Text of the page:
Let’s Not Mince Words

I have recently been getting a few anonymous comments about my hand to hand/knife training.  I am not sure if it’s the same anonymous that is posting all the not so encouraging comments or not, but this is the latest one…

I was involved in martial arts for 30 years, boxed and placed twice in the police Olympics. Taught at a large police academy. The problem is disparity of force. No matter what you do unless you can get a advantage ( gun and a bit of distance vs knife or open hand) you will lose. My late wife was 5’4″ and 105. Do you really think she could fight a 200 lb in shape main with the element of surprise? I told my wife one think survive. She did this by her natural advantage. She was a runner, and I told her to run like Hell. Learn to fight and live another day. Too many instructors in Dojo’s etc have not spent any time “really doing it” in the Military or Police. Play the game with your rules not attackers.

I can not disagree more with this mindset.  I am not saying that there isn’t a time when running away might not be your best option.  Absolutely, run if you can.  That was my very first mistake. Had I hightailed it out of dodge then there wouldn’t be a blog for you all to be reading because the story would have ended there.  Run, run, run, but DO NOT EVER and I mean NEVER think you are out of the fight for any reason.

Here was my response to him…

I will not argue the merits of Arete’s skills and training, mostly because I don’t think he would want me to. It is not my place to say what he did or did not do, so out of respect for a relationship I value I will leave it at that. However, I will say two things about it. One, I have great respect for anyone who served honorably in defense of this country whether it be at home or abroad. Secondly, I will grant you that simply being an MP or a service member does not automatically qualify one to teach self defense or knife training, but it also does not automatically exclude one either. And one more because I can’t help myself…he was not an MP.

As for me, I train for a lot of reasons. The most important is for self defense. I have no idea what kind of situations I will find myself in and I most certainly will not leave it to odds to decide my fate for me. I have read story after story where the little “guy” who shouldn’t have won, won. I am not giving in and I train to gain any kind of advantage that I can, however remote.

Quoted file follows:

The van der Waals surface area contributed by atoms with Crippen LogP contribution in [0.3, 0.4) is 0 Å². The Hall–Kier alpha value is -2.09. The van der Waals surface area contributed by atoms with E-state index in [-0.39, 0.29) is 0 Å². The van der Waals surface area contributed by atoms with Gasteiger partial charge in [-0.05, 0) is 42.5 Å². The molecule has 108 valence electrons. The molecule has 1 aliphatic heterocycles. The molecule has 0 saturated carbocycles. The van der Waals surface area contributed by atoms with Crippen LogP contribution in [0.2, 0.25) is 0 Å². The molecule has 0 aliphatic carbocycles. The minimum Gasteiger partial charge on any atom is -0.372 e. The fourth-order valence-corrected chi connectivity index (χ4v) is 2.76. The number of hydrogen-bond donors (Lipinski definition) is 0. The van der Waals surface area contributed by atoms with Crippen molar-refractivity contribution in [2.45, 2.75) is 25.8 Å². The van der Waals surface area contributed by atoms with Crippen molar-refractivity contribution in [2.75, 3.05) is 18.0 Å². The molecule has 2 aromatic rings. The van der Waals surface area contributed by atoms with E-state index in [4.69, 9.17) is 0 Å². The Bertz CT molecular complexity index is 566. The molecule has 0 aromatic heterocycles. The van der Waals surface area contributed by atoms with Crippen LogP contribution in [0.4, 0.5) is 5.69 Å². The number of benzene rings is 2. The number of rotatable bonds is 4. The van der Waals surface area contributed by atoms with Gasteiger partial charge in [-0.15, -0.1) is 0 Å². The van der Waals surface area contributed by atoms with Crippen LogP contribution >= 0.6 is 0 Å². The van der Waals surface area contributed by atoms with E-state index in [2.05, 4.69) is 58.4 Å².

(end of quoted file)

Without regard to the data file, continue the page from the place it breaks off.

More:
I also train for mindset. The more I train the more confidence I gain, and the more confidence I gain the better equipped I will be to handle any of those bad guy situations I might find myself in. If I go down and I might, I am going down with a fight and a bloody bruised attacker left behind.

****Adding a comment here. This paragraph was not in my original response. If I am attacked and running isn’t an option, I do not care what his or their size is, I don’t care what kind of weapon they have, their crazy jacked up evilness will pale in comparison to mine and if need be I will fight to the fricken bloody end.  What is there to lose at that point?  Nothing and who knows, I just might win.  Story added from the Cornered Cat’s FB.  Look what we have here…surprise, disparity of force, no gun…no dead victim, well all be damned. Thank God she didn’t know she didn’t have a chance.

36 thoughts on “Let’s Not Mince Words

  1. How anybody can criticize your training and your desire for self-protection and reliance is beyond me.

    Do you want to be in a knife fight with a much bigger foe? No. Can you avoid it? Sometimes yes, sometimes no. So you train in the event it happens.

    To contrast those comments, a 205# guy isn’t going to expect fight from a woman half his size. Therein lies the surprise. A few stun moves (groin, instep, head, whatever) can be enough to escape or disable the attacker.

    Running may be an option. It may not be. So for his wife who is a runner, what happens if running isn’t an option? Guess she just plays dead.

    You don’t train for one scenario. You train for ALL of them.